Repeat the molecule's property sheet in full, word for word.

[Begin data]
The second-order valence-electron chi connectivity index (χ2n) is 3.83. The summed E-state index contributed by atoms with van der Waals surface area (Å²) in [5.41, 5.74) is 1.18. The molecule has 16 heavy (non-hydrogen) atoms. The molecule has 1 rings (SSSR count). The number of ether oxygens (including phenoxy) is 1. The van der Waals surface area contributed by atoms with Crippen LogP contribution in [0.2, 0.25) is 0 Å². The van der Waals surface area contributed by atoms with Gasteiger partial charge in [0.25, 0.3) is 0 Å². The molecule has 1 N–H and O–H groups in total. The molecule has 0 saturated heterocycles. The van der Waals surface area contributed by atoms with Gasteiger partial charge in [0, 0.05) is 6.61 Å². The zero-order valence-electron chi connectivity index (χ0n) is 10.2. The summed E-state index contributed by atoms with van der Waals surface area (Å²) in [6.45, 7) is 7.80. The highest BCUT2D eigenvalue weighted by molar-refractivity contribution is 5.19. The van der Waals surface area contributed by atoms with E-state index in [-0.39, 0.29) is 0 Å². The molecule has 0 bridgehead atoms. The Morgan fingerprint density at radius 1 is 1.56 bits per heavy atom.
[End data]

The second-order valence-electron chi connectivity index (χ2n) is 3.83. The summed E-state index contributed by atoms with van der Waals surface area (Å²) in [5.41, 5.74) is 1.18. The molecule has 16 heavy (non-hydrogen) atoms. The molecule has 1 rings (SSSR count). The number of ether oxygens (including phenoxy) is 1. The van der Waals surface area contributed by atoms with Crippen LogP contribution in [0.2, 0.25) is 0 Å². The van der Waals surface area contributed by atoms with Gasteiger partial charge in [0.25, 0.3) is 0 Å². The molecule has 1 N–H and O–H groups in total. The molecule has 0 saturated heterocycles. The van der Waals surface area contributed by atoms with Gasteiger partial charge in [0, 0.05) is 6.61 Å². The zero-order valence-electron chi connectivity index (χ0n) is 10.2. The summed E-state index contributed by atoms with van der Waals surface area (Å²) in [6.45, 7) is 7.80. The highest BCUT2D eigenvalue weighted by molar-refractivity contribution is 5.19. The van der Waals surface area contributed by atoms with E-state index in [-0.39, 0.29) is 0 Å². The molecule has 0 bridgehead atoms. The Morgan fingerprint density at radius 1 is 1.56 bits per heavy atom.